The ears, nose and throat are located near to each other are closely related but have different functions. The ears and nose are sensory organs necessary for the sense of hearing, balance and smell. The throat functions primarily as a pathway through which food and liquids pass to the oesophagus and air passes to the lungs.
Glossopharyngeal neuralgia consists of recurring episodes of intense pain in the back of the throat, the area near the tonsils, the back of the tongue, part of the ear and/or the area under the back of the jaw. The cause is often unknown, but sometimes it is an abnormally positioned artery that exerts pressure (compresses) on the glossopharyngeal nerve.
It is a rare disorder that usually starts after the age of 40 and occurs most frequently in men. The same drugs used to treat trigeminal neuralgia can help: anticonvulsant drugs (carbamazepine, gabapentin or phenytoin), baclofen and tricyclic antidepressants. However, for permanent relief, surgery may be required to separate the glossopharyngeal nerve from the artery that is compressing it by placing a small sponge between them (vascular decompression).
It is possible for ear and throat pain to affect only one side. The perception of the source of the pain essentially depends on the location of the swelling.
Since pharyngitis, or a sore throat, is an inflammation of the pharynx, experiencing pain when swallowing is a common symptom. The pharynx is a muscular-membranous canal located at the back of the throat that allows food to enter the esophagus.
The key to easing the discomfort of sore throats, such as burning, irritation and dryness, is good hydration. Below are a few basic and simple remedies for sore throats and earaches:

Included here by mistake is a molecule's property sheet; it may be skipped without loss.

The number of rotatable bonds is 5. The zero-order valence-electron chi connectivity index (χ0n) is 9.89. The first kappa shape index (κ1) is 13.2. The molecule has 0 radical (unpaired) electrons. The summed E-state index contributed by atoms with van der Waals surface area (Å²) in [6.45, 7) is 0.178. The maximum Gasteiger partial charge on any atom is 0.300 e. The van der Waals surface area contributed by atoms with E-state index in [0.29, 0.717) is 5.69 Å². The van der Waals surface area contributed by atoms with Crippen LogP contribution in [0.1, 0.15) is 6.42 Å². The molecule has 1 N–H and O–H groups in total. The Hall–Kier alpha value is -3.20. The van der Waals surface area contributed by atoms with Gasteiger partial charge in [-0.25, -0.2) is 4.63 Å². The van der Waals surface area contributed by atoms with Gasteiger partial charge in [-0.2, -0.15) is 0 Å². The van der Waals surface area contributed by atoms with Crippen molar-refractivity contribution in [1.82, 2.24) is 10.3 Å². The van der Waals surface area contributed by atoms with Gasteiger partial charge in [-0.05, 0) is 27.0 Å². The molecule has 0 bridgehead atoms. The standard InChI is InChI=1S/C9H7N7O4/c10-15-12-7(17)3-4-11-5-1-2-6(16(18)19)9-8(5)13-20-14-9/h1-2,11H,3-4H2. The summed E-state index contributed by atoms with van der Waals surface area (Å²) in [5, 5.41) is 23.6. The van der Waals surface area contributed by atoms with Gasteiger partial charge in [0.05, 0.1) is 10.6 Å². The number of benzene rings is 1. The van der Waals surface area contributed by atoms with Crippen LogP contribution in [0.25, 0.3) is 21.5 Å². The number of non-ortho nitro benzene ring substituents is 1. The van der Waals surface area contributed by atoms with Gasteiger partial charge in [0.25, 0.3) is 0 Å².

While rest is also indispensable to alleviate symptoms, make sure to seek medical advice if your condition persists or worsens.
The most commonly used anti-inflammatory drugs to treat sore throats include NSAIDs (non-steroidal anti-inflammatory drugs). In particular, anti-inflammatory drugs belonging to the arylalkanoic acid group, such as Flurbiprofen; Ketoprofen; Ibuprofen. These active ingredients are available in different pharmaceutical formulations: they are often contained in oral sprays that are to be nebulised directly onto the inflamed throat, as well as in tablets or candies to be dissolved slowly in the mouth.
All of these are also available in pharmaceutical formulations for oral use. Many of the medicines containing the above-mentioned NSAIDs can also be purchased without a prescription, as they are over-the-counter (OTC) or SOP (No Prescription Required) medicines. However, before using them, it is always a good idea to consult a doctor.
If the symptoms persist or if the pain in the throat and ear intensifies or does not improve with each passing day, it is imperative that you consult a medical professional.